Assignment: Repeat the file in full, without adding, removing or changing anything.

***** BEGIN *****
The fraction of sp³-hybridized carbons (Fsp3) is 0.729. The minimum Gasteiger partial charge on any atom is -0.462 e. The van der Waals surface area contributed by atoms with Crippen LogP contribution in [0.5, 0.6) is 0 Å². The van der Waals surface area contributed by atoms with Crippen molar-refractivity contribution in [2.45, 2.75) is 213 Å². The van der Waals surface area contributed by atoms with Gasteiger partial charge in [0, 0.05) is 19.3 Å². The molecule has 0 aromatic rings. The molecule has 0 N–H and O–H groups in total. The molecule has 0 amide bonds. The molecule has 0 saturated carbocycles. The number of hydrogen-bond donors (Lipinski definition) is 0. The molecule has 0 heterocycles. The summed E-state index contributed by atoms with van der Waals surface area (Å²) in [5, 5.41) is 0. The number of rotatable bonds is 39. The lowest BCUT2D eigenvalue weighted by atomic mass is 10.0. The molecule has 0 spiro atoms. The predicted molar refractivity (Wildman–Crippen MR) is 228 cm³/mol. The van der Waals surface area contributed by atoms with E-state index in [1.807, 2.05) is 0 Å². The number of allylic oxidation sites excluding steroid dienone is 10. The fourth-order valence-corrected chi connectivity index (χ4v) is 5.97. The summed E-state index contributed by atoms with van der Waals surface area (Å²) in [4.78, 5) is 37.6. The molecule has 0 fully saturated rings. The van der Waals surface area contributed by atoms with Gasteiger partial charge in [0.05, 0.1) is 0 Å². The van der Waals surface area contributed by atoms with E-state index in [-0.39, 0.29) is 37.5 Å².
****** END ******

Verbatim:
The fraction of sp³-hybridized carbons (Fsp3) is 0.729. The minimum Gasteiger partial charge on any atom is -0.462 e. The van der Waals surface area contributed by atoms with Crippen LogP contribution in [0.5, 0.6) is 0 Å². The van der Waals surface area contributed by atoms with Crippen molar-refractivity contribution in [2.45, 2.75) is 213 Å². The van der Waals surface area contributed by atoms with Gasteiger partial charge in [0, 0.05) is 19.3 Å². The molecule has 0 aromatic rings. The molecule has 0 N–H and O–H groups in total. The molecule has 0 amide bonds. The molecule has 0 saturated carbocycles. The number of hydrogen-bond donors (Lipinski definition) is 0. The molecule has 0 heterocycles. The summed E-state index contributed by atoms with van der Waals surface area (Å²) in [5, 5.41) is 0. The number of rotatable bonds is 39. The lowest BCUT2D eigenvalue weighted by atomic mass is 10.0. The molecule has 0 spiro atoms. The predicted molar refractivity (Wildman–Crippen MR) is 228 cm³/mol. The van der Waals surface area contributed by atoms with E-state index in [1.807, 2.05) is 0 Å². The number of allylic oxidation sites excluding steroid dienone is 10. The fourth-order valence-corrected chi connectivity index (χ4v) is 5.97. The summed E-state index contributed by atoms with van der Waals surface area (Å²) in [4.78, 5) is 37.6. The molecule has 0 fully saturated rings. The van der Waals surface area contributed by atoms with Gasteiger partial charge in [0.05, 0.1) is 0 Å². The van der Waals surface area contributed by atoms with E-state index in [-0.39, 0.29) is 37.5 Å².